We were just about to run out of banana peppers when we got Hungarian hot peppers in our Fresh Fork bag this past week. So, I searched for a quick and easy pickling recipe that didn't require all of the canning silliness. After all, we weren't exactly stocking up for the winter; we got two hot peppers and needed to preserve them so we can enjoy them on pizzas for the next few months. I emptied the banana pepper jar, cleaned it really well, and voila, hot pepper jar!
We got the hot peppers and fresh dill from Fresh Fork and had oregano in the garden. It was practically a free pickled hot pepper refill for us =) Maybe not free, but we only had to buy a few cheap ingredients to make our pickled peppers.
I warn you, Hungarian peppers are quite hot. But, if you like spicy, these just might be your thing. If not, you can easily adjust this recipe to your favorite pepper and spices. Personally, I think the flavor from the dill, peppercorn, garlic and oregano really compliments the spicy pepper nicely.
I know what we'll be doing with any other hot peppers we get this year! This recipe is so fast and easy, you can't go wrong.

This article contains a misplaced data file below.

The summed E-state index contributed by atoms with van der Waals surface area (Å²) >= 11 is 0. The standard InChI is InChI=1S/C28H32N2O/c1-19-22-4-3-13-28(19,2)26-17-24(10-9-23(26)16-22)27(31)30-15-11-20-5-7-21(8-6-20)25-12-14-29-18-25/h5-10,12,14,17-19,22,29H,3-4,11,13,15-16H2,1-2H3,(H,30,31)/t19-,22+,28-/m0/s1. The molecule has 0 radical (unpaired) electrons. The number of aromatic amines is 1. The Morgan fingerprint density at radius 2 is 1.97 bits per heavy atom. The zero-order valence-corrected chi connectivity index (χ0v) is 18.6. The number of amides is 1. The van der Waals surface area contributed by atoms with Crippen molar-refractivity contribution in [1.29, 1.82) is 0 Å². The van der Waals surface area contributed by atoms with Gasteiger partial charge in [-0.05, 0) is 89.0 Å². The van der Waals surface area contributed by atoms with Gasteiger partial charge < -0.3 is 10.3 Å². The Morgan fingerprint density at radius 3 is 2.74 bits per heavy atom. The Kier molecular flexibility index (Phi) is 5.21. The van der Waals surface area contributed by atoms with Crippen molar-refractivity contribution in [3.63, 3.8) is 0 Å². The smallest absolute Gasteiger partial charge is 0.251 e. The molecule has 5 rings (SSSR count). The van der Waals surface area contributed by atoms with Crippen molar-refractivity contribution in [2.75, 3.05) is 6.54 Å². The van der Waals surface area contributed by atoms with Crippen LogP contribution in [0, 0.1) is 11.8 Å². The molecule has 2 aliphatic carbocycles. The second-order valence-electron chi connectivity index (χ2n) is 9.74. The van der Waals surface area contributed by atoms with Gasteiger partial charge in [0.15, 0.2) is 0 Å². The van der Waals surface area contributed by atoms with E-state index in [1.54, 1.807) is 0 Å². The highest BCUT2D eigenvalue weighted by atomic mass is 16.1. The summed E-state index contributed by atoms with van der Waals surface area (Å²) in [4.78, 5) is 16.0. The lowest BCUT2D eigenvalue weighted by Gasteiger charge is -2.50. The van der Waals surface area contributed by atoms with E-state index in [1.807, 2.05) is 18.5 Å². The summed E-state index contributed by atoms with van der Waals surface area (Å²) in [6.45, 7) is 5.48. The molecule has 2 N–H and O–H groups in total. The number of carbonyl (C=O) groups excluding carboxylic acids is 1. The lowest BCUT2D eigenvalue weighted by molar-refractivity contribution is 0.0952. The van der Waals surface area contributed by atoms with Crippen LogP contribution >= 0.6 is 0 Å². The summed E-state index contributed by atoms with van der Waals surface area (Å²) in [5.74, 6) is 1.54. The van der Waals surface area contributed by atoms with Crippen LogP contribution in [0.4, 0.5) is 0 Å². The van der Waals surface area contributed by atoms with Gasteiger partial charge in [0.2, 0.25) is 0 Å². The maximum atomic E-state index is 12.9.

Pickled Hot Peppers
Recipe adapted from Who Needs a Cape?
Makes 1 jar
- 2 large hot peppers (I used Hungarian, which are quite hot!)
- a few sprigs of dill, divided
- 1 tsp peppercorns
- 2 c white vinegar
- 4 whole cloves of garlic
- a few fresh oregano leaves or about 1/2 tsp dried oregano
- 2 tbsp sugar
- 1 1/2 tsp salt
In a small saucepan, combine the vinegar, garlic, oregano, sugar, salt and another sprig or two of dill. Bring it to a boil over medium heat. Turn the heat down to low, cover and simmer the mixture for about 20 minutes. Strain out the dill, garlic, and oregano. Pour the liquid carefully into the pepper jar. Close the jar and let it sit on the counter for about a half hour, until it is no longer hot to the touch. Refrigerate for at least 24 hours before serving. Remove the dill and eat around any peppercorns you come across. Based on what I've read, these should last for up to about four months in the fridge.